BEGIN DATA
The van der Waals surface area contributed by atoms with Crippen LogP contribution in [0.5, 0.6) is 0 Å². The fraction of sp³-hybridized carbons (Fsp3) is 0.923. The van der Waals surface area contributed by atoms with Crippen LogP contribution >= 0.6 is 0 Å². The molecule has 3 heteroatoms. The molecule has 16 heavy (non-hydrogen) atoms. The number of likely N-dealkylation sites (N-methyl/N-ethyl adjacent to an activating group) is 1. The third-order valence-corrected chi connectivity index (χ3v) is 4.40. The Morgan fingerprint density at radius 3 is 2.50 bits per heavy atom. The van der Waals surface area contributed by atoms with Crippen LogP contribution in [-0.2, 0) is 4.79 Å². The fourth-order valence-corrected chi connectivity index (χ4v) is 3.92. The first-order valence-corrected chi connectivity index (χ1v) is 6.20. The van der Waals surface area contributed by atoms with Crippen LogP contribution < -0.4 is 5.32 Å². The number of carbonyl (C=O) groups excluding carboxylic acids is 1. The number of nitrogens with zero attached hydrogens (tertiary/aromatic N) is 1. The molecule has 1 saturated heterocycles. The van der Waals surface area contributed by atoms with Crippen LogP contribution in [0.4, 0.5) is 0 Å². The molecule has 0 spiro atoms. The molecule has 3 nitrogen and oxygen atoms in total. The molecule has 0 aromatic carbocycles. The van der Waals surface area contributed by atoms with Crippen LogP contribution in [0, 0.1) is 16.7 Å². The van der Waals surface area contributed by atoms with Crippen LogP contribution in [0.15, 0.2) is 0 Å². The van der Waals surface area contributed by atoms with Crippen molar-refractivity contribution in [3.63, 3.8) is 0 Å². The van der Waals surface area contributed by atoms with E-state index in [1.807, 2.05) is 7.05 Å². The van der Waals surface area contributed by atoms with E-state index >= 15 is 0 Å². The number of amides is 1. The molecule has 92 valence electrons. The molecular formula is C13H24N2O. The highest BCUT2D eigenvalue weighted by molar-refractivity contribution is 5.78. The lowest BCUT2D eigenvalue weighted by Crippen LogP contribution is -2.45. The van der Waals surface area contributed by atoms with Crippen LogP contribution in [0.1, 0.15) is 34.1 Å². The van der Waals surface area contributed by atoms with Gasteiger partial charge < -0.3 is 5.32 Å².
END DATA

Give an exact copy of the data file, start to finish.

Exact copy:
The van der Waals surface area contributed by atoms with Crippen LogP contribution in [0.5, 0.6) is 0 Å². The fraction of sp³-hybridized carbons (Fsp3) is 0.923. The van der Waals surface area contributed by atoms with Crippen LogP contribution >= 0.6 is 0 Å². The molecule has 3 heteroatoms. The molecule has 16 heavy (non-hydrogen) atoms. The number of likely N-dealkylation sites (N-methyl/N-ethyl adjacent to an activating group) is 1. The third-order valence-corrected chi connectivity index (χ3v) is 4.40. The Morgan fingerprint density at radius 3 is 2.50 bits per heavy atom. The van der Waals surface area contributed by atoms with Crippen LogP contribution in [-0.2, 0) is 4.79 Å². The fourth-order valence-corrected chi connectivity index (χ4v) is 3.92. The first-order valence-corrected chi connectivity index (χ1v) is 6.20. The van der Waals surface area contributed by atoms with Crippen LogP contribution < -0.4 is 5.32 Å². The number of carbonyl (C=O) groups excluding carboxylic acids is 1. The number of nitrogens with zero attached hydrogens (tertiary/aromatic N) is 1. The molecule has 1 saturated heterocycles. The van der Waals surface area contributed by atoms with Crippen LogP contribution in [0.4, 0.5) is 0 Å². The molecule has 0 spiro atoms. The molecule has 3 nitrogen and oxygen atoms in total. The molecule has 0 aromatic carbocycles. The van der Waals surface area contributed by atoms with Crippen LogP contribution in [0, 0.1) is 16.7 Å². The van der Waals surface area contributed by atoms with Crippen LogP contribution in [0.15, 0.2) is 0 Å². The van der Waals surface area contributed by atoms with Crippen molar-refractivity contribution in [3.63, 3.8) is 0 Å². The van der Waals surface area contributed by atoms with E-state index in [1.807, 2.05) is 7.05 Å². The van der Waals surface area contributed by atoms with E-state index >= 15 is 0 Å². The number of amides is 1. The molecule has 92 valence electrons. The molecular formula is C13H24N2O. The highest BCUT2D eigenvalue weighted by molar-refractivity contribution is 5.78. The lowest BCUT2D eigenvalue weighted by Crippen LogP contribution is -2.45. The van der Waals surface area contributed by atoms with Crippen LogP contribution in [0.1, 0.15) is 34.1 Å². The van der Waals surface area contributed by atoms with Gasteiger partial charge < -0.3 is 5.32 Å².